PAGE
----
Small Dietary Change Are More Effective Than Blood Pressure MedicationsMost doctors immediately reach for heavy drugs to prescribe to people with high blood pressure.

But a new study by Johns Hopkins School of Medicine researchers now shows that they are wrong to do so, as simple dietary changes are much more effective—without the side effects.

The two most common diets recommended for high blood pressure are a low-salt diet and the US National Institutes of Health’s DASH diet.

This research team decided to find out what would happen if people followed both these at the same time.

They gathered 412 adults with high blood pressure. None of the participants were taking blood pressure medications.

They put all of them on the DASH diet for 12 weeks and, during this same period, they randomly put each participant on low, medium, and high sodium diets for four weeks at a time.

The participants experienced an average of 4 – 11 mm Hg reduction in systolic blood pressure when on the DASH diet alone. The higher their original blood pressure was, the more their blood pressure went down.

But when they added the low-salt diet to the DASH diet, they hit the jackpot:

1. Those with a systolic score between 120 and 129 dropped 5 mm Hg.
2. Those with a score between 130 and 139 dropped 7 mm Hg.
3. Those with a score between 140 and 149 dropped 10 mm Hg.
4. Those with a score from 150 upwards dropped 21 mm Hg.

This is genuinely spectacular for two reasons:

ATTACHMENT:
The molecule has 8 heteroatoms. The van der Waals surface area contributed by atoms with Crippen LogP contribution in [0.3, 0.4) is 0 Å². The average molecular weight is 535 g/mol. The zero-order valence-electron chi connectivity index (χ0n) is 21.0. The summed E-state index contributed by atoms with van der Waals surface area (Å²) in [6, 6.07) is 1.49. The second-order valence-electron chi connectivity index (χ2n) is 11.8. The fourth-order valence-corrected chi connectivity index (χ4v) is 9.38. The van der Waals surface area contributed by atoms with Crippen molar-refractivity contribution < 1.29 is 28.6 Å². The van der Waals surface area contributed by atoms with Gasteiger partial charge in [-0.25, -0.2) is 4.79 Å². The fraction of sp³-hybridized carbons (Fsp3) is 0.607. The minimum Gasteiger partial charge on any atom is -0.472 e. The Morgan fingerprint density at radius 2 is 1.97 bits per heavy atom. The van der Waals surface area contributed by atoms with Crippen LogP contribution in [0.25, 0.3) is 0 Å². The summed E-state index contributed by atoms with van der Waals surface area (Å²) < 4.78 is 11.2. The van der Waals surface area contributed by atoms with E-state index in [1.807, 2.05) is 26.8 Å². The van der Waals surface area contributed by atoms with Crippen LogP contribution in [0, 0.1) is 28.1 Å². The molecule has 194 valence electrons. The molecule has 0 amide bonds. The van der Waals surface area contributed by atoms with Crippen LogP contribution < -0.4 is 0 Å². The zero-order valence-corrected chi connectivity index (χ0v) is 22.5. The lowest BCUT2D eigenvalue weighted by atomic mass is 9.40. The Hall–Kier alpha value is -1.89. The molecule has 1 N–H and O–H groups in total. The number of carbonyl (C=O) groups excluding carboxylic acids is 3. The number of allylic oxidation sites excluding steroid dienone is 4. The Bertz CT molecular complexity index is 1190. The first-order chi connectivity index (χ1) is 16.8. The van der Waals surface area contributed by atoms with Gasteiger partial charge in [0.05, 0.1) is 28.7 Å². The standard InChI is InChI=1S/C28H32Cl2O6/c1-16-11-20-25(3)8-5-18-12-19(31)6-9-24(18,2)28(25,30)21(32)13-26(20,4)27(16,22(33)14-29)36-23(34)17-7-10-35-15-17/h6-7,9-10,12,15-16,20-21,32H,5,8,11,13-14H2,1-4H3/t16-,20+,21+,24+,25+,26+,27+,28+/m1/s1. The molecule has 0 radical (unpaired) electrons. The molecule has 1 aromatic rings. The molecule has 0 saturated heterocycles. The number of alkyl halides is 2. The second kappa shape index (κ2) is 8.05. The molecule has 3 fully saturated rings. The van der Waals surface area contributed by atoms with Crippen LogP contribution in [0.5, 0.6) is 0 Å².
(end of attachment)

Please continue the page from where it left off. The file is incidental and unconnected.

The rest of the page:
Firstly, it works best for those who need it the most, namely, those with the highest blood pressure.

Secondly, beta-blockers and ACE inhibitors, the two most commonly prescribed hypertension drugs, lower blood pressure by only 10 to 15 mm Hg.

This means that dieting is more effective than the drugs doctors prescribe, especially if your blood pressure above 150 mm Hg.

The participants did have their meals prepared strictly according to the two diets, so to achieve these results, you will have to be precise.

The DASH diet is basically an Americanized version of the Mediterranean diet. It is rich in vegetables and fruits, and it encourages the intake of legumes, nuts, seeds, low-fat dairy, lean meat, fish, poultry and whole grains.

It does not permit refined grains, animal fats, hydrogenated oils, or sugary treats or drinks.

The US Food and Drug Administration recommends a maximum of 2,300 mg of salt per day, but this qualified as medium-salt intake in the study. To meet requirements for the low-salt diet, you should eat no more than 1,150 mg of daily salt.

This means eating almost no processed foods like deli meats, chips, sauces, marinades, soups, sandwich spreads, and so forth.

Now, if this sounds like too big of a dietary adjustment for you, then there is another option that doesn’t require dietary changes.

The 3 easy exercises found here cause almost everyone’s blood pressure to drop below 120/80 – sometimes the very first day…